A common perception of America is The Wild West with cowboys, saloons and lots of horses. Naturally the country is much more than just that, but undoubtedly it is a part of American history and a big attraction for many visitors. To get a road feel in your American rental car of what it was like, take a trip along the Santa Fe Trail using Albuquerque, New Mexico as your base or starting point.
This town is the epitome of what you might expect in today’s American west with arid lands on the outskirts and a dramatic backdrop of plateaus and highlands. In the town’s old portion are adobe buildings retracing the area’s roots to the early 1700s and many of its inhabitants have Pueblo ancestry with a strong emphasis on heritage. A visit to the town’s Indian Pueblo Cultural Center is recommended to experience the rich history of the area, followed by a trip on the Sandia Peak Aerial Tramway that climbs over 3100 meters (10,300 feet) for an impressive view of the town and the Rio Grande Valley. Albuquerque is also known as the hot-air balloon capital of America that is as good as it gets for an opportunity to Instagram your travels.
From Albuquerque, load up the wagon for a scenic drive of 105 km (65 miles) to Santa Fe, America’s second oldest city, and the famous Santa Fe Trail. It has two portions with the Mountain Route, 303 km (188 miles), providing an excellent sampling of plains and canyons. If you prefer a shorter trip, the Jemez Mountain Trail, 76 km (47 miles) from Albuquerque, can be done entirely in a day and your camera won’t be idle.
Everything (almost) in this town and the road leading north and south of it has to do with American music history leading to present day. Here in the Mississippi Delta and along the banks of this river is the soul of what has made American music a leader in its sphere. Chances are excellent while in this town that a well-known singer or band will be performing. When you’re not being entertained, the Gateway to the Blues Museum is a must for followers and aficionados to delve into the area’s rich musical past.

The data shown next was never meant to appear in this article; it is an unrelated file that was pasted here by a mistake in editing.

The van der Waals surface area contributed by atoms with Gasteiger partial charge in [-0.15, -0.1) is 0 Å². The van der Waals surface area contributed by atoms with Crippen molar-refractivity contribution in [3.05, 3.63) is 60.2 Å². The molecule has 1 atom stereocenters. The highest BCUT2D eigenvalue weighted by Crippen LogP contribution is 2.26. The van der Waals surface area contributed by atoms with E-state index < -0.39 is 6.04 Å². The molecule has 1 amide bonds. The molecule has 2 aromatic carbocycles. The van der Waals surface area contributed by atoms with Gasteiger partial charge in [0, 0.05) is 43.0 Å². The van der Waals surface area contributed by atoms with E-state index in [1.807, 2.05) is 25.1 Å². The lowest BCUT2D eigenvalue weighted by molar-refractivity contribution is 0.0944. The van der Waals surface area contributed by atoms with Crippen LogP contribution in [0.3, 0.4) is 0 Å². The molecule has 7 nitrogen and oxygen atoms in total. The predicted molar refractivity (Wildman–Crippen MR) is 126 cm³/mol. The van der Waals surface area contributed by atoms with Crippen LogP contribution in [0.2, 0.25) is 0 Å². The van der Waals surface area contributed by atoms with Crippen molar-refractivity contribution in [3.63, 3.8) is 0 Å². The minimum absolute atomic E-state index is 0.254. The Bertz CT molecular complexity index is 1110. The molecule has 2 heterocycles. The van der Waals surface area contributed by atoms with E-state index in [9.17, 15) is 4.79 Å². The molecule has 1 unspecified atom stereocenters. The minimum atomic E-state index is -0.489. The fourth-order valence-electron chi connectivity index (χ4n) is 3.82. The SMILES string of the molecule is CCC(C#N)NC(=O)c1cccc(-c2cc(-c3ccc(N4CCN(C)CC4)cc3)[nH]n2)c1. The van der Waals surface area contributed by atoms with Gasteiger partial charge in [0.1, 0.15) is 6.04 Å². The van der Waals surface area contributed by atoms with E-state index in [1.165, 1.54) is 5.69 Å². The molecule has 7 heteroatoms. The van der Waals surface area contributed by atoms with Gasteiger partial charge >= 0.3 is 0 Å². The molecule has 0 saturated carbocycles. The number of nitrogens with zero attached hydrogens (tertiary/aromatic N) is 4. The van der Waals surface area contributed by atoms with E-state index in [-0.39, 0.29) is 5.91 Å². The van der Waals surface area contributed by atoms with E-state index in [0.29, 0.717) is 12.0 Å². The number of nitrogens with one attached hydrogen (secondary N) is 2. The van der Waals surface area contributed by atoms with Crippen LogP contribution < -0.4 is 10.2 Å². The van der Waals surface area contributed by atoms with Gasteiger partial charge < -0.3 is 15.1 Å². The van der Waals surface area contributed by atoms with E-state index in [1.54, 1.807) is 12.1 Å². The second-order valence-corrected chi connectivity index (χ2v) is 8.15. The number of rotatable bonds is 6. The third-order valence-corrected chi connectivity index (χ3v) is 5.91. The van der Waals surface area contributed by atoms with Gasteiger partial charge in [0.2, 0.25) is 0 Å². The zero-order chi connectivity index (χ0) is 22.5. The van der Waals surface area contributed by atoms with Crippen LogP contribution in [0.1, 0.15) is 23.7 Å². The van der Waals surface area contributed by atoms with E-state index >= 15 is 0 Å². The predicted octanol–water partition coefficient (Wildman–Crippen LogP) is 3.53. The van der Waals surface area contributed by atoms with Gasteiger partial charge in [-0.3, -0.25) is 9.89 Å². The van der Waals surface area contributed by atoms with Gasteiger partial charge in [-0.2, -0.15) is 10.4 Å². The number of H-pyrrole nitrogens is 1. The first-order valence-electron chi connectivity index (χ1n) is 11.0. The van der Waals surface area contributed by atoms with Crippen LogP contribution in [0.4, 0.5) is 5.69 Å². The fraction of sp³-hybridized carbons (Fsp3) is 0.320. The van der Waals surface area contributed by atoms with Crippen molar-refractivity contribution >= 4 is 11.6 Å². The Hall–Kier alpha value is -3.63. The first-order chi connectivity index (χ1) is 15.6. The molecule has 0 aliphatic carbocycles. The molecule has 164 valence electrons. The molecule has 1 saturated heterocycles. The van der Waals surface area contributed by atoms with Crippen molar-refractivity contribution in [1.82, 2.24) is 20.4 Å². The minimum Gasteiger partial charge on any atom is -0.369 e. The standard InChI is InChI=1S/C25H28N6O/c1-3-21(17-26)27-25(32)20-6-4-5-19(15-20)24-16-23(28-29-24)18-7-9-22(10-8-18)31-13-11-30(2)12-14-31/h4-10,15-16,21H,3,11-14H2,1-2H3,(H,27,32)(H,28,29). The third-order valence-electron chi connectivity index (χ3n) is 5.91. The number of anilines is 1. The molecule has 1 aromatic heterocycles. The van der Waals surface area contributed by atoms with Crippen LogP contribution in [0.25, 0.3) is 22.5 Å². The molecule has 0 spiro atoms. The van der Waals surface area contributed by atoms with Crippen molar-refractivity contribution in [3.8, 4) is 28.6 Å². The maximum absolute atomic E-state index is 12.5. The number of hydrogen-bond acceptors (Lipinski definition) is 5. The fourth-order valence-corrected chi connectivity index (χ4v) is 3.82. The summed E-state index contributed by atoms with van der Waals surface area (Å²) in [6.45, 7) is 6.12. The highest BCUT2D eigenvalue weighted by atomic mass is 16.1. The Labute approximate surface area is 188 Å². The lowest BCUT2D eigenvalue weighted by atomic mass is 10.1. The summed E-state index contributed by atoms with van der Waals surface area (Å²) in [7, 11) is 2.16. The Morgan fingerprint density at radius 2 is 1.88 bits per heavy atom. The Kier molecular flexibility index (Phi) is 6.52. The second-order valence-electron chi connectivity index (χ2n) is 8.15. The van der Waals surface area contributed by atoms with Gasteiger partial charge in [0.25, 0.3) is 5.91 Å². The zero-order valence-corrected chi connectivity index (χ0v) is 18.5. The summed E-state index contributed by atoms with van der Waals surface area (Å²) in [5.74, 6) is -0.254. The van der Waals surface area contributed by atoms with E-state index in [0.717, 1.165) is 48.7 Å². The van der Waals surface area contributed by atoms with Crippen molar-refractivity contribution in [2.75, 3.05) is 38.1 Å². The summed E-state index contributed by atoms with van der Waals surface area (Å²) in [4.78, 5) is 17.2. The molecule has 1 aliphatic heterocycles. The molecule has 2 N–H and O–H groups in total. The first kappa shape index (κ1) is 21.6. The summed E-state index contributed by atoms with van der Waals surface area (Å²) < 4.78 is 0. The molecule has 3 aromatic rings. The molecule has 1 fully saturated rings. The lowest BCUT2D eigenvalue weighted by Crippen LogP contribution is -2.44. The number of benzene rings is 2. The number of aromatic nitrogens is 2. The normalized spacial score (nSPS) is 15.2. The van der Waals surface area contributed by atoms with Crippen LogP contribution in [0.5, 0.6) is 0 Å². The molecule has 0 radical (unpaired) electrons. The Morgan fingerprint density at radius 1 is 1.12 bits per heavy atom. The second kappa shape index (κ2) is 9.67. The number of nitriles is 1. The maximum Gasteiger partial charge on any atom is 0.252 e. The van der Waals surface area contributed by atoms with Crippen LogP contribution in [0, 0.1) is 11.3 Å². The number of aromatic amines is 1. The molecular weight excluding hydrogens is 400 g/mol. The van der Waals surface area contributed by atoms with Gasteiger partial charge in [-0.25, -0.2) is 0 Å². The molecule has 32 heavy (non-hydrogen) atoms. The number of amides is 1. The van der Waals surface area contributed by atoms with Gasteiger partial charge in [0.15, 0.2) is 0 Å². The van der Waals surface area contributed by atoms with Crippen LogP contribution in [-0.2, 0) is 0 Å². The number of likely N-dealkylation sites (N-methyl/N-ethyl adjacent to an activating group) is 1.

The Blues Highway, Route 61, goes through Tunica on its way from Nashville to New Orleans, a distance of 1058 km (657 miles), and has carried many blues, country and rock and roll singers on its blacktop such as Johnny Cash, Jerry Lee Lewis, Isaac Hayes, and Elvis Presley. Wherever you seem to go on this road, some rockobilia will be discovered in even the smallest towns with just finding it being an adventure. Memphis, 64 km (40 miles), has the famous Stax Museum of American Soul Music and where Elvis Presley had his estate. Nashville, 401 km (249 miles), is home for country music at the Grand Ole Opry, while New Orleans, 621 km (386 miles), is the epicentre of southern and Dixieland jazz.
Immortalized in John Steinbeck’s novel Cannery Row, this city nestled into California’s wild and magnificent coastline has everything you can imagine this state has to offer including trendy restaurants, exquisite wine tastings, live theatre and concerts. You can also don your hiking boots and explore the coastline from one of the many trails in a regional, state or national park in the immediate area, or perhaps hire a trusty steed and gallop along a shoreline on a magical beach.
A nearby drive that is short but extremely photogenic is 17-Mile (27 km) Drive, 6 km (4 miles), which includes amazing coastal scenery and the town of Pebble Beach and its highly touted golf course. Monterey is also on the famous Pacific Coast Highway (PCH) that stretches along the coastline for 838 km (521 miles) ending at Los Angeles and on which many a movie and car commercial has been filmed. In Los Angeles, the legendary eastbound Route 66 can be joined for another 5215 km (3,240 miles)…another trip perhaps.
Wherever you go on these great American roads you can drive and rest assured that you are saving money with Cheaperthancars and Cheaperthanhotels. We really do believe that the less you spend the more you can do with the hard earned dollars when you get there.